What’s a Hot Tub without a Heater? A Cool Bath!
In the second post in our “Help!” series, we take a look at the water temperature in your spa or hot tub, specifically, when it is lower than you want!
Temperatures of 100° to 104° are preferred by most hot tubbers, and nothing is worse than checking your spa temperature, and finding your thermometer dropping!
Troubleshooting a hot tub heater is a step-by-step process, to determine if you have a pressure problem, a power problem or a part problem.
Spa heaters need to have enough water flow, or more specifically, enough water pressure to operate. That is why your spa has a pressure switch, a simple device that senses the water pressure, or flow rate. When the water flow is high enough, the switch is open, or ON, which allows the heater to operate. When the pressure falls below the minimum set point of the pressure switch, it flips closed, or OFF, which breaks the circuit, and the heater won’t come on. Pressure switches are important safety devices, to keep a spa heater from running when there is not enough water running through the heater to absorb the heat being produced.
The high limit switch can also be tripped by low pressure or water flow. When the water slows down in the heater, this raises the temperature of the water as it exits the heater. Most high limits are set to trip when they sense water temperatures of around 140° . Tripping high limit switches can be another symptom of a pressure problem.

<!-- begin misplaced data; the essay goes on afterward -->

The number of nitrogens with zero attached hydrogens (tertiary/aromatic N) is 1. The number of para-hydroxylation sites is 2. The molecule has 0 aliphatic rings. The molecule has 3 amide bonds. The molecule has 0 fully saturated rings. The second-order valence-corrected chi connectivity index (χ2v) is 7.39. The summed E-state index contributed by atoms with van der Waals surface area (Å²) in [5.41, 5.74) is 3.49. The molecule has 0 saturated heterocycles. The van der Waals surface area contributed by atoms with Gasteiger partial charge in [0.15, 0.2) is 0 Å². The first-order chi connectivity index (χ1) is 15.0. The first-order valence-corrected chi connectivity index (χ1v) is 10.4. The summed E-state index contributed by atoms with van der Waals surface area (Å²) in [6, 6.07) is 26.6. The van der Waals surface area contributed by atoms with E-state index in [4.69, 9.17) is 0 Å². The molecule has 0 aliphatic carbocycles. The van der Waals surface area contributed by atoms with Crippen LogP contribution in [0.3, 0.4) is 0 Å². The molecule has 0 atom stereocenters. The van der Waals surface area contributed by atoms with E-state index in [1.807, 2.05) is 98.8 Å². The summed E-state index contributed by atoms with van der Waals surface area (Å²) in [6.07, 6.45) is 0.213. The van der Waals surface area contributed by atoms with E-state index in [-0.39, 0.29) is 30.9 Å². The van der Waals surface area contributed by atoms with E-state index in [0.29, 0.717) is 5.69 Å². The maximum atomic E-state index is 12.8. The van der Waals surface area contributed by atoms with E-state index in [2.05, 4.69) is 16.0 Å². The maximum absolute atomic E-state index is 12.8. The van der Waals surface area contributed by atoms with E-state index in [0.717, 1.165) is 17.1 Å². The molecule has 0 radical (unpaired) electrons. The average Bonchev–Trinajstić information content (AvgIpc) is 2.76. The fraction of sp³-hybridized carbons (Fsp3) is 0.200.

What can cause pressure (flow) problems? First, clean the spa filter cartridge, or replace if it’s over 2 yrs old. If your circulation pump has a strainer basket, check that it is clean. Obstructed suction inlets, clogged pipes, or clogged pump impellers can also cause flow problems, as can obstructed outlets, closed valves or closed jets.
Is the pump moving water at all? An Air Lock in the pump after draining and refilling is not uncommon. Is the pump on low-speed? Most heaters will only operate with the pump on high speed.
Rule out pressure problems first by making sure water is flowing as fast as it should be to operate the heater.
Power to the heater is the next thing to check. Specifically wires and connections. Locate your heater, and the wires that are connected, which should be very tight. Loose connections on the heater can cause overheating and hi-limit tripping, and even failed circuit boards. Inspect the wires for any frayed, chewed or burned wires.
Checking Voltage: If you are comfortable and cautious with testing voltage, you can check the volts on the heater terminals with a multi-meter, or AC volt meter. With the meter set onto AC volts, with a setting higher than 240V. With the thermostat turned up, and the pump running on high, touch or clip each meter lead to each terminal (at the same time), and you should see 220 volts, or something pretty close (215-225v).
If you do get 220V while touching to each heater terminal, but no heat, this usually means that the heater element is bad. Inspect the coating around the filament of the heating element, any cracks or chips and the element should be replaced.
If you don’t get any volts while testing the heater leads or terminals, check that a GFCI outlet is not tripped, as well as any circuit breakers. Make sure the thermostat is turned up. If you still get nothing, the circuit board is likely bad.
Checking Continuity: With power off, the two heater terminals can be tested for continuity. Place your multi-meter on the lowest Ohms setting, and touch each lead to each terminal at the same time. If the meter doesn’t move, the element is bad. If the meter does move, and shows steady resistance, the element is probably good, but could still have a short – inspect the element for cracks or chips.